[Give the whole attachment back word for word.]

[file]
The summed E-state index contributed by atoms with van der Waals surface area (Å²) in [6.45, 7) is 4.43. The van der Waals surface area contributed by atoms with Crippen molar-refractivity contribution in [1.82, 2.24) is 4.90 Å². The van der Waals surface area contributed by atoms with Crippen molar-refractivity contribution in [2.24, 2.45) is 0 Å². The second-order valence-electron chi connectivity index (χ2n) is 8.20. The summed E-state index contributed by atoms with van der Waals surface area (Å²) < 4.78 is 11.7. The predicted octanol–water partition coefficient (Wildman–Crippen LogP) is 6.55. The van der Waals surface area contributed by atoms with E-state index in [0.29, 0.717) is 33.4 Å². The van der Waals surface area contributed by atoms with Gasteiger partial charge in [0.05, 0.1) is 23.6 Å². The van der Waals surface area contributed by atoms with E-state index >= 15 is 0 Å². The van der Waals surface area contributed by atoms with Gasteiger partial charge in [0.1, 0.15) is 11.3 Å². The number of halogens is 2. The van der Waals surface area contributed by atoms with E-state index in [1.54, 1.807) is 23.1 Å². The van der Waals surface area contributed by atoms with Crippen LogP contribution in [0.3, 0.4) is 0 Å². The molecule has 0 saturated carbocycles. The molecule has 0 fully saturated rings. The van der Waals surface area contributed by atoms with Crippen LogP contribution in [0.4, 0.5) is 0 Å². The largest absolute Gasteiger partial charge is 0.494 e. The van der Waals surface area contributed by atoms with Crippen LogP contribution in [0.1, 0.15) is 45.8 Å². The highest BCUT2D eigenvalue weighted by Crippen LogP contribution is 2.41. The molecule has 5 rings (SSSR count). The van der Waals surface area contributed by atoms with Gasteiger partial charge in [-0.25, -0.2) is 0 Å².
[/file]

The summed E-state index contributed by atoms with van der Waals surface area (Å²) in [6.45, 7) is 4.43. The van der Waals surface area contributed by atoms with Crippen molar-refractivity contribution in [1.82, 2.24) is 4.90 Å². The van der Waals surface area contributed by atoms with Crippen molar-refractivity contribution in [2.24, 2.45) is 0 Å². The second-order valence-electron chi connectivity index (χ2n) is 8.20. The summed E-state index contributed by atoms with van der Waals surface area (Å²) < 4.78 is 11.7. The predicted octanol–water partition coefficient (Wildman–Crippen LogP) is 6.55. The van der Waals surface area contributed by atoms with E-state index in [0.29, 0.717) is 33.4 Å². The van der Waals surface area contributed by atoms with Gasteiger partial charge in [0.05, 0.1) is 23.6 Å². The van der Waals surface area contributed by atoms with E-state index >= 15 is 0 Å². The van der Waals surface area contributed by atoms with Gasteiger partial charge in [0.1, 0.15) is 11.3 Å². The number of halogens is 2. The van der Waals surface area contributed by atoms with E-state index in [1.54, 1.807) is 23.1 Å². The van der Waals surface area contributed by atoms with Crippen LogP contribution in [0.3, 0.4) is 0 Å². The molecule has 0 saturated carbocycles. The molecule has 0 fully saturated rings. The van der Waals surface area contributed by atoms with Crippen LogP contribution in [0.4, 0.5) is 0 Å². The largest absolute Gasteiger partial charge is 0.494 e. The van der Waals surface area contributed by atoms with Crippen LogP contribution in [0.1, 0.15) is 45.8 Å². The highest BCUT2D eigenvalue weighted by Crippen LogP contribution is 2.41. The molecule has 5 rings (SSSR count). The van der Waals surface area contributed by atoms with Gasteiger partial charge in [-0.25, -0.2) is 0 Å².